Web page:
Book reviews


The stress of her regard: Tim Powers (reading, Jan 2020)

When the earth had two moons: Erik Ian Asphaug (read Jan 2020)

An entertaining story weaving our current knowledge of planetary formation science together with anecdotes from the author’s life and career. I wonder how well it will age give the wild pace discovery in planetary sciences.

Killing Commendatore: Haruki Murakami (read Jan 2020)

I guess I just don’t like Murakami’s writing or perhaps his translation. As with 1Q84, I found it just readable enough to finish. I didn’t feel particularly attached to or interested in the characters. The magical elements seemed random and uncoordinated; it was just a bunch of stuff happening, with the serialized structure giving it some odd beats. I probably won’t read any more Murakami books no matter how well they’re reviewed. The one thing that stuck with me was a sort of tired sadness that also permeated 1Q84 and some other Japanes stories I’ve read and TV I’ve watched.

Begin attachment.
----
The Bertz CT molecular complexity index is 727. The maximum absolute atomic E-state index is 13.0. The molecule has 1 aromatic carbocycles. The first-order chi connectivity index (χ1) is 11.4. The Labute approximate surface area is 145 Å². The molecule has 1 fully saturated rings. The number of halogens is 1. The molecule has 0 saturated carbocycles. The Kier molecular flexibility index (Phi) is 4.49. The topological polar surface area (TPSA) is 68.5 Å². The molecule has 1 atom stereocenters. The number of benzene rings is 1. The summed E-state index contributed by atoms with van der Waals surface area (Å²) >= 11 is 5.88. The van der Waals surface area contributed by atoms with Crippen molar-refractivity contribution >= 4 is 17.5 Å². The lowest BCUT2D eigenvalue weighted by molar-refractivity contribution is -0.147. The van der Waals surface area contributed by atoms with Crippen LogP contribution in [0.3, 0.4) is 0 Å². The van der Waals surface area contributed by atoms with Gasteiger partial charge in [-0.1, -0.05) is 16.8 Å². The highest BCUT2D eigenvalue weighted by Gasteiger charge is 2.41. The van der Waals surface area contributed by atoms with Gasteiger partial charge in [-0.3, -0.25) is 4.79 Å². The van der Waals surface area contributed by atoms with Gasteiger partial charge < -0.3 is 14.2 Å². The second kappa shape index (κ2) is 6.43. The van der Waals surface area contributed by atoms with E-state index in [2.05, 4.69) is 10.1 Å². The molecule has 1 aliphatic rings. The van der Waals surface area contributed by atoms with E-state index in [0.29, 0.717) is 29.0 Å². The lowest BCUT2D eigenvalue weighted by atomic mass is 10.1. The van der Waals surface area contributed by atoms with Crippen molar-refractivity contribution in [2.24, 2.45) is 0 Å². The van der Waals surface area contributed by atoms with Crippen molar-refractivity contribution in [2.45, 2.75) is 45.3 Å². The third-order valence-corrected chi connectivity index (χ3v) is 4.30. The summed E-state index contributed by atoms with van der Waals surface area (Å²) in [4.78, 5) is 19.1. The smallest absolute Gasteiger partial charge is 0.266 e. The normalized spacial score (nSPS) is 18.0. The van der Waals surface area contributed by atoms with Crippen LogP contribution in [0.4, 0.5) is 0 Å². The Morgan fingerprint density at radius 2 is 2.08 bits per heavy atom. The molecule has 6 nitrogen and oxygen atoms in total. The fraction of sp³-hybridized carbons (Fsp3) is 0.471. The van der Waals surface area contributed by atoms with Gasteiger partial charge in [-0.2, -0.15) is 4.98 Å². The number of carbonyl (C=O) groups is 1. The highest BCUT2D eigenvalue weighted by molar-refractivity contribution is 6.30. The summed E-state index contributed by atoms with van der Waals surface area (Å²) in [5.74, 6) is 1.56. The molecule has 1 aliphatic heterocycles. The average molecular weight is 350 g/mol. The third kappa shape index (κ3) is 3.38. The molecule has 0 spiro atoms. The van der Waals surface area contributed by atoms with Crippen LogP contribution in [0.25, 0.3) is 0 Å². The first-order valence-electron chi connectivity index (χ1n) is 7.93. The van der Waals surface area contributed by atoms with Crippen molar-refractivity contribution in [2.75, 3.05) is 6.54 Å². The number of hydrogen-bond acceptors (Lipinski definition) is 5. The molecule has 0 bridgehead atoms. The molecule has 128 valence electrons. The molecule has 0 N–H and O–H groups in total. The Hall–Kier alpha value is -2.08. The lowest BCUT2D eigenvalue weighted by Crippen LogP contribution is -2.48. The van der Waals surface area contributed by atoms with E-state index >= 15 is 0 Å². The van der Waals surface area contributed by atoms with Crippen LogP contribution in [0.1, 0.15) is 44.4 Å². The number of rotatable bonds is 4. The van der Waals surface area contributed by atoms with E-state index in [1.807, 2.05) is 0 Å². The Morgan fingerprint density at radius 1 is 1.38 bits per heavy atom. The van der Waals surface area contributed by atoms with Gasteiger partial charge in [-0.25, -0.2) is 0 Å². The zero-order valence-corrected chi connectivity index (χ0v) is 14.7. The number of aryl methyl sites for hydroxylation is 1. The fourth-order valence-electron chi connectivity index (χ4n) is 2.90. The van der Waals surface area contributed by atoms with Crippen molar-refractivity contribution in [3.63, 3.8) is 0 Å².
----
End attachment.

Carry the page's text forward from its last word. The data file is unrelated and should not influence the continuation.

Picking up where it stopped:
Medical Nihilism: Jacob Stegenga (read Dec 2019)

The book argues persuasively that most modern medical interventions aren’t insulin-like magic bullets, and rather are often weak or completely ineffective. Most new drugs, for example, have a small effect size that replicates poorly, and studies are biased to emphasize the positive effects and minimize the negative. Given the vast sums spent on drug development and drug purchases as well as the potential severity of side effects, this is appalling. The thesis is well argued and the writing, though academic, is often wryly humorous. Overall, I’m persuaded and I’ll be sure to review the literature carefully before I accept treatments, as it sounds like many of them are worse than useless.

Given the rapid worldwide growth in medical costs, this argument onsidered with Robin Hanson’s paper: “Showing that you care: The evolution of health altruism”, suggests to me an alternative model of medical care which is stringently evidence based requiring substantial replication but also addresses the social aspects of peoples need to feel cared for. Right now it seems that huge treatment expenditures are a proxy for people’s desire to feel cared for.